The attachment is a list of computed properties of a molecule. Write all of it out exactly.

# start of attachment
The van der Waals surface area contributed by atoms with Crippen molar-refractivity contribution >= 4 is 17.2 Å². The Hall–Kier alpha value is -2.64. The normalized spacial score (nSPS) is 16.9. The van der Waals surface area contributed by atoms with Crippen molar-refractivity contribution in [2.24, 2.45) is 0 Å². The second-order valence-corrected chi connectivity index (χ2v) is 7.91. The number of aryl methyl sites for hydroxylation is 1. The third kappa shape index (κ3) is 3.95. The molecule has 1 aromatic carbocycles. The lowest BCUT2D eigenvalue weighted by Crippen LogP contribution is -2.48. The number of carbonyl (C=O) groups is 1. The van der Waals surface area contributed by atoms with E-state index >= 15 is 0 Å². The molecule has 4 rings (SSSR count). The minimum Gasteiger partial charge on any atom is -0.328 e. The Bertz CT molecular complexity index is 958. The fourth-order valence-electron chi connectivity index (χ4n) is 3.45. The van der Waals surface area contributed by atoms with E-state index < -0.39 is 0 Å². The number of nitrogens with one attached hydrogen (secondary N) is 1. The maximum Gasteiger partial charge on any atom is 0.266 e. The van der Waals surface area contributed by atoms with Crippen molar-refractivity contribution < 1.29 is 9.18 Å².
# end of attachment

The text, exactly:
The van der Waals surface area contributed by atoms with Crippen molar-refractivity contribution >= 4 is 17.2 Å². The Hall–Kier alpha value is -2.64. The normalized spacial score (nSPS) is 16.9. The van der Waals surface area contributed by atoms with Crippen molar-refractivity contribution in [2.24, 2.45) is 0 Å². The second-order valence-corrected chi connectivity index (χ2v) is 7.91. The number of aryl methyl sites for hydroxylation is 1. The third kappa shape index (κ3) is 3.95. The molecule has 1 aromatic carbocycles. The lowest BCUT2D eigenvalue weighted by Crippen LogP contribution is -2.48. The number of carbonyl (C=O) groups is 1. The van der Waals surface area contributed by atoms with E-state index >= 15 is 0 Å². The molecule has 4 rings (SSSR count). The minimum Gasteiger partial charge on any atom is -0.328 e. The Bertz CT molecular complexity index is 958. The fourth-order valence-electron chi connectivity index (χ4n) is 3.45. The van der Waals surface area contributed by atoms with E-state index < -0.39 is 0 Å². The number of nitrogens with one attached hydrogen (secondary N) is 1. The maximum Gasteiger partial charge on any atom is 0.266 e. The van der Waals surface area contributed by atoms with Crippen molar-refractivity contribution < 1.29 is 9.18 Å².